Background - News & Events (Landing) 2016

Commodities Regulation Update – January 12, 2015

January 12, 2015

Authors: Mike Gill and Jenny E. Cieplak.

As we move into 2015, regulators will see increasing pressure to finalize regulations mandated by Dodd-Frank. At the same time, a Republican-controlled Congress may attempt to revise Dodd-Frank based on industry concerns about the law’s viability and its effect on economic conditions.

We have already seen one example of this tinkering with Dodd-Frank regulations in the Terrorism Risk Insurance Act (TRIA) that passed the U.S. House of Representatives and the U.S. Senate (H.R. 26) on January 7th and 8th respectively. Specifically, Section 302 of the Act amends the Dodd-Frank provision requiring swap dealers and major swap participants to exchange margin when entering into uncleared swap transactions. In September, 2014, the prudential regulators and the CFTC proposed rules to implement margin requirements, but such rules have yet to be adopted. Each set of proposed rules would establish initial and variation margin requirements for Swap Dealers (SD) and Major Swap Participants (MSP) but would not require SDs and MSPs to collect margin from counterparties that are “non-financial end users” as defined in the proposed rules. Section 302 of TRIA codifies this exemption, preventing regulators from rescinding the exemption in later rulemaking. However, market participants should note the differences between the types of entities that qualify for clearing exemptions (as used in the legislation) and the definition of “non-financial end user” as used in the proposed rules.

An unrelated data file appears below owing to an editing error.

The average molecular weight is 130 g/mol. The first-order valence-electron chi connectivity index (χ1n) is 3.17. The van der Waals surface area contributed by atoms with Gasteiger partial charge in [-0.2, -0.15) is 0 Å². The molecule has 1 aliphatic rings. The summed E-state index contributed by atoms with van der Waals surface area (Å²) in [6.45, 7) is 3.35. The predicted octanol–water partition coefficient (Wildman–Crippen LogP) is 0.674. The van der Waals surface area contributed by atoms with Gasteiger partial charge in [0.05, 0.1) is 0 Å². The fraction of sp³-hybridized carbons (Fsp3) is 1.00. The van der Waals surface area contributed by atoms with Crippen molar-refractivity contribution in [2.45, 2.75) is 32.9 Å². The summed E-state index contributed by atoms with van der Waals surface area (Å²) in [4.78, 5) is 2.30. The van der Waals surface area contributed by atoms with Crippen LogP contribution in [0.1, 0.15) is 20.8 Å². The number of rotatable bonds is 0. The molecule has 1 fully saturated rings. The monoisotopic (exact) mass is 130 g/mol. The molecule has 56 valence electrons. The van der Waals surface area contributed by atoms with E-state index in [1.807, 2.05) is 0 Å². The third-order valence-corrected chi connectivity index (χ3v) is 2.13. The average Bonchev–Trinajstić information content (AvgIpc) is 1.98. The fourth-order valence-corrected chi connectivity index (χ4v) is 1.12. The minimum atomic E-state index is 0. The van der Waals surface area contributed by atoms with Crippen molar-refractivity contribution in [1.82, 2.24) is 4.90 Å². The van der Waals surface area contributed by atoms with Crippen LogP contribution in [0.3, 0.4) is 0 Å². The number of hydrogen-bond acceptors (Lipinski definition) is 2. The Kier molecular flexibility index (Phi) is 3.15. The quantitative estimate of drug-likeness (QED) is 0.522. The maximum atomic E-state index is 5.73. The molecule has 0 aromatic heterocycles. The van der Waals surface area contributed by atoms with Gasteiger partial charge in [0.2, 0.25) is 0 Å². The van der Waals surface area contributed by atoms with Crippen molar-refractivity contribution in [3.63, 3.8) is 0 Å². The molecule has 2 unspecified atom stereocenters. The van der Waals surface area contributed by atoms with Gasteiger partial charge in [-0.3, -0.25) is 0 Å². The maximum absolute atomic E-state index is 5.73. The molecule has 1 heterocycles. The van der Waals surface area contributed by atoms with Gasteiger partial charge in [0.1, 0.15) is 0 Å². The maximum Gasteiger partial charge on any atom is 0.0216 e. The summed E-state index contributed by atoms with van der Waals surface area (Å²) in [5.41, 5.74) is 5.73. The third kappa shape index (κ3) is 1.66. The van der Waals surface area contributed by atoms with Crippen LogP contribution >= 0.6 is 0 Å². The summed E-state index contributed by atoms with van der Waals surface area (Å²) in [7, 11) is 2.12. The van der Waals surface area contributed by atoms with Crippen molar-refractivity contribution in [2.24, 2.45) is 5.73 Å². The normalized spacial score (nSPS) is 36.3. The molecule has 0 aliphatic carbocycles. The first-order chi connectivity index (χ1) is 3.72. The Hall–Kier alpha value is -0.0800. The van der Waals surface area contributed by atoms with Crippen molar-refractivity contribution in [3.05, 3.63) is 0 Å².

The proposed rules still require SDs and MSPs to perform a credit analysis to determine if the collection of initial and variation margin is warranted. Under certain circumstances, SDs and MSPs may require initial and variation margin from end-users due to overall counterparty credit risk or other unique characteristics of a particular transaction, but there would be no regulatory mandate to do so.

Republicans in Congress were stymied in their efforts to fast-track another bill to ease Dodd-Frank restrictions. H.R. 37 would extend the compliance deadline for the Volcker Rule until 2019 (from its current 2017 compliance deadline). However, the bill also includes provisions amending the clearing exception for treasury affiliates to require that if the treasury affiliate is entering into an uncleared swap with a swap dealer or major swap participant, the terms of the swap must include “an appropriate credit support or other mechanism.” Other matters addressed by H.R. 37 include registration and reporting requirements for emerging growth companies.

Cross-border application of Dodd-Frank will continue to be a hot issue, as the CFTC continues to investigate the activities of overseas affiliates of US swap dealers. For example, the Commission has further delayed the implementation of one of the most controversial aspects of its Cross-Border Guidance, the application of transaction-level requirements to non-US swap dealers if transactions are negotiated, arranged or executed by US personnel. Currently enforcement has been delayed until September 15, 2015.

Current proposed rules that are open for comment at the CFTC include the Position Limit Rules. Comments for the rules close on January 22. In addition to general comments on the proposed rules, the CFTC has asked for commenters to specifically address questions posed at the recent Agricultural Advisory Committee meeting, including guidance for estimating deliverable supply and differences between cash- and physically-settled contracts.
Jenny E. Cieplak
Partner – Washington, D.C.
Phone: +1 202.624.2542